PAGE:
Hand luggage: Expert reveals what passengers can pack

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Buying food at the airport can be costly, so if you’re looking to save money, you may consider taking your own packed lunch or snacks in your hand luggage. While passengers are allowed to bring food through security and onto a flight, there are some restrictions. 

Under the UK Government’s liquid rules, most passengers know they can not bring drinks or other liquids in containers over 100ml through security.

However, what you might not realise is that this rule also extends to some food items.

Gov.uk states: “Liquids in containers larger than 100ml generally cannot go through security even if the container is only part full. There are some exemptions.”

Therefore, any food which can be classified as a liquid in a container larger than 100ml is banned.

This includes sauces, jams and preserves, honey, chutney and vinegar.

Rich Quelch, an expert from Lifestyle Packaging explained: “Condiments and preserves are considered by airlines as liquid foods.

“Therefore, they cannot be over 100ml individually, or above one litre collectively.

“So, take care to check the volume of any liquid food items you want to bring home before you buy.”

Similarly, dips such as hummus and guacamole are also banned from being brought onboard, unless they are in a container less than 100ml.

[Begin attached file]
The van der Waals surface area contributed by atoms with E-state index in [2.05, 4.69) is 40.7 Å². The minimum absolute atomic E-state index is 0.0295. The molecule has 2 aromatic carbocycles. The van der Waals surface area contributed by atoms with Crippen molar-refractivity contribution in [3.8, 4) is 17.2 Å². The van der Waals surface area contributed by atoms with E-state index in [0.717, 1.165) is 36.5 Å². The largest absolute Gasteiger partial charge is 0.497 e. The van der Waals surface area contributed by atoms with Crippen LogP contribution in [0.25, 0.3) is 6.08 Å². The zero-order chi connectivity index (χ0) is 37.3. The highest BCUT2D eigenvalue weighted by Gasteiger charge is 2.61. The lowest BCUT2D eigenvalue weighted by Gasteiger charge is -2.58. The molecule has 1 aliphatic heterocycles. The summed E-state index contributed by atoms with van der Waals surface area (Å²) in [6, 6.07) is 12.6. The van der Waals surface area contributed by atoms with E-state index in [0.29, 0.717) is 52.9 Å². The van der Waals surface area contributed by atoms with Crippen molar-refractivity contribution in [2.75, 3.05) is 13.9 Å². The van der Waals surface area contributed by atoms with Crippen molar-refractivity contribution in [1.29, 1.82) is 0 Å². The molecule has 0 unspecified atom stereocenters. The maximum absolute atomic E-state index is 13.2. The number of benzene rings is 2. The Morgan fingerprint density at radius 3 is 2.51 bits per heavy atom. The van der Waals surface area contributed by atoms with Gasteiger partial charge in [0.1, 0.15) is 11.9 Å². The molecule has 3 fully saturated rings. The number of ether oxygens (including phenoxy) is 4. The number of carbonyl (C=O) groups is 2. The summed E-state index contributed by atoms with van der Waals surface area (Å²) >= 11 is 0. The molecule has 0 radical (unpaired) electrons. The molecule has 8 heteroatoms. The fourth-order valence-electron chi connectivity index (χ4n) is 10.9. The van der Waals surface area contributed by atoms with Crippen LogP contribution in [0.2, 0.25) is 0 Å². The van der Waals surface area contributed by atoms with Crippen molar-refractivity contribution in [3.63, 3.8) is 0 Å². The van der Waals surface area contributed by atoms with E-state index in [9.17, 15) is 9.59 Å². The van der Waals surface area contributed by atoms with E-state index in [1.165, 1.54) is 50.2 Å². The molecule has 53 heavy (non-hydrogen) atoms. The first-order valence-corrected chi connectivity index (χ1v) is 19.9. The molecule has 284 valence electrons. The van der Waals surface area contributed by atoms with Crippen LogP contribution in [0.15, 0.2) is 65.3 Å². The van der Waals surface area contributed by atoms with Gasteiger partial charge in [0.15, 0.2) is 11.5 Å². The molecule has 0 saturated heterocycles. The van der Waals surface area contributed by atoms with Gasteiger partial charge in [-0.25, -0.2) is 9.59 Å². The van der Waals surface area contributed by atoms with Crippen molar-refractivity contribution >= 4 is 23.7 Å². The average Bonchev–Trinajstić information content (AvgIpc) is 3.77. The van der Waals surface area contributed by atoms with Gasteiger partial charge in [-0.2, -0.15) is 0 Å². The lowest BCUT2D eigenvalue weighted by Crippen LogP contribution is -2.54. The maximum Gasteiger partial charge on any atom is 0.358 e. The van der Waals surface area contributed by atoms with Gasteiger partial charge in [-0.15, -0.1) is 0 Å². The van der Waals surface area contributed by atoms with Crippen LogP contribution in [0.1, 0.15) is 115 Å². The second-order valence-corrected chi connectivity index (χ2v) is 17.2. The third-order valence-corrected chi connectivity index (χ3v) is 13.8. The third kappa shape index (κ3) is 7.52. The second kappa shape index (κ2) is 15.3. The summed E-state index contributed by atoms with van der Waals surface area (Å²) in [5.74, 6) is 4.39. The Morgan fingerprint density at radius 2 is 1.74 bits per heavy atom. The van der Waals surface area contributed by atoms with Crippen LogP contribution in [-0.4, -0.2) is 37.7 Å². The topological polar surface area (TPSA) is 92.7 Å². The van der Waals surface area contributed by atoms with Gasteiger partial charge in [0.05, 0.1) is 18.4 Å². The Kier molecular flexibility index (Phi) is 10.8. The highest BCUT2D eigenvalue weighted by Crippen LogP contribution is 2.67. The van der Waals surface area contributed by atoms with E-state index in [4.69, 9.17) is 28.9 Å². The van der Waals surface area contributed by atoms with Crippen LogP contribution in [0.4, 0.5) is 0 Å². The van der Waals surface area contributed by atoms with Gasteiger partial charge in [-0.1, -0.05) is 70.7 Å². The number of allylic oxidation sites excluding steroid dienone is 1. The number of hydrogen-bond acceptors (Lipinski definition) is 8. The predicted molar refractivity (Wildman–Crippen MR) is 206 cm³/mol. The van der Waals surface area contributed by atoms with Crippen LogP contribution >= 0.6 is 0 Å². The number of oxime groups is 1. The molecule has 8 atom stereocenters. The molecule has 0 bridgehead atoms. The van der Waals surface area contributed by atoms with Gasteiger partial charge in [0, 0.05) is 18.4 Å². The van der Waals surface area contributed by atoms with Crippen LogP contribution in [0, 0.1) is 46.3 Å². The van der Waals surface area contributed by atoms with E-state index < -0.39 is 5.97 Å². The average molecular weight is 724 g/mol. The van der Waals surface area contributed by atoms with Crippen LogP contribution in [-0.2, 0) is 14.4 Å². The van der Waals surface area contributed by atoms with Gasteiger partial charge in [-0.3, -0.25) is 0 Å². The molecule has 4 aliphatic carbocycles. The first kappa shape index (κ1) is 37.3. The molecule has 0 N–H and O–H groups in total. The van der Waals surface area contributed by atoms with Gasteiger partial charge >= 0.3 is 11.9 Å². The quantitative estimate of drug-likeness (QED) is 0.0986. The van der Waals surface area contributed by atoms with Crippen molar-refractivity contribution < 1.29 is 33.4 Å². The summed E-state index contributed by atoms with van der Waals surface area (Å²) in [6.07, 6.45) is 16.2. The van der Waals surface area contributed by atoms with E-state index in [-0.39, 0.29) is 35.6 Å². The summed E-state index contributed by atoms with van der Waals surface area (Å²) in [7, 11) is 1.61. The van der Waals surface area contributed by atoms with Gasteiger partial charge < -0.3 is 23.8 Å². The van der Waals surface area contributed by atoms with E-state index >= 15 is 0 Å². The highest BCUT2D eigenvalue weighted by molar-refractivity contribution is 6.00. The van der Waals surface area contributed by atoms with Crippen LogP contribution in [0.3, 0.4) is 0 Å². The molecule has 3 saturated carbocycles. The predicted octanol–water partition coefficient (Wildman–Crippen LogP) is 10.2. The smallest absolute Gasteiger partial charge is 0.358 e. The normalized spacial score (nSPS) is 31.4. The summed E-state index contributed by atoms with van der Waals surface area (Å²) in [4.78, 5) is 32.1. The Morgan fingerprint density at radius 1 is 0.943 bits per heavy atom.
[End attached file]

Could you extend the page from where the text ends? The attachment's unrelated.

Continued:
However, there is a rather odd exception to this.

If you spread hummus or guacamole onto a slice of bread and packaged it, this would then be considered acceptable and exempt from the liquid rule.

Jars of olives and gherkins are similarly subject to the liquid rule, due to the brine they are stored in.

Mr Quelch added: “Olives in brine, or any other food item in brine or oil like gherkins or sundried tomatoes, also count as a liquid item when flying with hand luggage so you’ll need to confine it to jars, cans and pouches under 100ml.”

While hard cheese would be fine in your hand luggage, soft cheese is banned from being brought through security.

Of course, passengers who do plan on travelling with cheese or any other dairy product should also check any import restrictions of their destination.

For example, when travelling from a non-EU country into the EU, passengers are not allowed to bring any meat or dairy products with them.

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You can however bring a limited quantity of fruit and vegetables as well as eggs, egg products and honey.

Liquid foods in containers of 100ml or less may be brought onboard but must be placed in your clear, plastic bag at security.

Baby food and milk are exempt from the liquid rule at UK airports.

Gov.uk states: “When travelling with a baby you’re allowed to take enough baby food, baby milk and sterilised water for the journey.

“There is no legal limit to how much you can take however check with your airport before you travel.

“You can carry breast milk in hand luggage even if you’re not travelling with a baby.

“Individual containers of breast milk must hold no more than 2,000ml.”

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